As the Supreme Court of the United States weighs the debate over the Affordable Care Act mandate for for-profit businesses to provide birth control, we can’t help but delve into the common sense debate. While religious conservative business owners have been outraged over being forced to provide birth control — there have been more than 90 legal challenges and two have made their way to the Supreme Court — it’s hard to imagine that there is any argument over this at all. The basis of their contention, specifically when it comes to the privately held employer Hobby Lobby that has taken their case to the Supreme Court, is that intrauterine devices and the morning-after pill are considered to be methods of abortion, which goes against their religion.

While arguments have been made about the fact federal laws that ban funding for abortions do not consider these methods to be abortion, that the morning-after pill is about ovulation before the implantation in the uterine wall and therefore the woman is not pregnant, and IUDs that work to prevent the sperm from getting to the egg and/or from implantation of a fertilized egg, still everyone has the right to believe whatever they want about anything, really. But when it comes to reproductive health, bosses need to stay out of their employees’ bedrooms — it’s absolutely none of their business. Regardless of bosses overstepping their bounds, the reality is birth control prevents unwanted pregnancies as well as abortions. Isn’t that the point of this whole debate?

According to the Centers for Disease Control and Prevention, in 2010, 765,651 legal induced abortions were reported from 49 reporting areas. Compared to 2009, the total number of reported abortions for 2010 decreased 3 percent. From 2001 to 2010, the number of reported abortions was on a downward trend while the number of women on birth control was on the upward trend — and continues to be. While Hobby Lobby owners and others contest that certain birth control causes abortions, isn’t it better to avoid clinical abortions than what they perceive to be morning-after pill and IUD abortions?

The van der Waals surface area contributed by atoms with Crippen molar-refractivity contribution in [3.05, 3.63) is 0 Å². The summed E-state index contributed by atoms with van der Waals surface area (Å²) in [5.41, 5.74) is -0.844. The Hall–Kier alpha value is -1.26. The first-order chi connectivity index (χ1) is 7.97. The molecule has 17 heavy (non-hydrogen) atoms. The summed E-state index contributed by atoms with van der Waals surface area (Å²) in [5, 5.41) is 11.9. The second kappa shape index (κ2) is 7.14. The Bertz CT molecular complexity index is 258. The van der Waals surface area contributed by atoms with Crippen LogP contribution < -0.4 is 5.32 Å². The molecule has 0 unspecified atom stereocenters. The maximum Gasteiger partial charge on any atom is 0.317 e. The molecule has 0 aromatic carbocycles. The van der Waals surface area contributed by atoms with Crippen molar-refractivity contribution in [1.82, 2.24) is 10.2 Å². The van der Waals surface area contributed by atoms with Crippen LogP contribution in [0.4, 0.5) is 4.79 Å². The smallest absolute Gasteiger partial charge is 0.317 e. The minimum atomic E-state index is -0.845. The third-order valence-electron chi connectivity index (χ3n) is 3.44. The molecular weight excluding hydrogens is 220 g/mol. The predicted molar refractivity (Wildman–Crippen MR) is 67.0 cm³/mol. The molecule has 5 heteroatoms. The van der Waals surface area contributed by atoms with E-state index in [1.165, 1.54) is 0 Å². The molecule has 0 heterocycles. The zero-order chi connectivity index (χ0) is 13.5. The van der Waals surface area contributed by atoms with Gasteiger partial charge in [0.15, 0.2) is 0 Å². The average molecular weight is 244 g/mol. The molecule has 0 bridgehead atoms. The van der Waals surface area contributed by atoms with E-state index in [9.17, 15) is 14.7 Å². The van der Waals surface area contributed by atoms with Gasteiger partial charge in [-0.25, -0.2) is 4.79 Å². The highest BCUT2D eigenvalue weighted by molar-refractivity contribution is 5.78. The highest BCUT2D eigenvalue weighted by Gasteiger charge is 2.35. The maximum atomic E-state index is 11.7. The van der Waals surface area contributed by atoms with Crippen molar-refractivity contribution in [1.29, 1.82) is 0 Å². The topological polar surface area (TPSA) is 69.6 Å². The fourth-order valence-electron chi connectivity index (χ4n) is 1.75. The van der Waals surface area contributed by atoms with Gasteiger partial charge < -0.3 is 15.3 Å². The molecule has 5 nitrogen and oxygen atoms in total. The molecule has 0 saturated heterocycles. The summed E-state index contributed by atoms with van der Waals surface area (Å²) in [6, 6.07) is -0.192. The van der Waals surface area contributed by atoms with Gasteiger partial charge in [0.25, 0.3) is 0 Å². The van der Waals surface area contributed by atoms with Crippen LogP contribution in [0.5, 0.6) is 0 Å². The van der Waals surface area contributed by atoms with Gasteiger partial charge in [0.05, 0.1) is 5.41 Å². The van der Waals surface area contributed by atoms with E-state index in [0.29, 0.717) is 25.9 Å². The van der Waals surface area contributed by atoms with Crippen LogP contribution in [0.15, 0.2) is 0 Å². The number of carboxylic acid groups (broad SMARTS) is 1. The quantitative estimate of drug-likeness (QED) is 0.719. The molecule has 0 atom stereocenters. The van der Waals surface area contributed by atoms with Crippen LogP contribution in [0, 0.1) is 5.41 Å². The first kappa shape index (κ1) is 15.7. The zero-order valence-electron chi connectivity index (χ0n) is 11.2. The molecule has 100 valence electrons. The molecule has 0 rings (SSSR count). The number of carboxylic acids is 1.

Even better news, from 2007 to 2011, the birth rate in the U.S. for females aged 15–19 years declined 25 percent. Isn’t a conservative argument that if you can’t afford to take care of a child, then a woman shouldn’t get pregnant in the first place? What teenager can afford to take care of a child? It seems like a logical argument but still these religious bosses continue to deny the facts and what actually works to prevent pregnancy. If they had it their way, women wouldn’t have sex until they were ready to have children. This notion is unrealistic in today’s society.

We hope that the Supreme Court Justices don’t turn the clock on 60 years of progression for women’s reproductive health, but only time will tell. We do hope they take note of the recent national survey that showed 69 percent of Americans support the mandate. Regardless of what they decide, we hope that business owners, religious or otherwise, aim to mind their own business and continue to add to the downward trend of unwanted pregnancies and abortions, thanks in large part to birth control.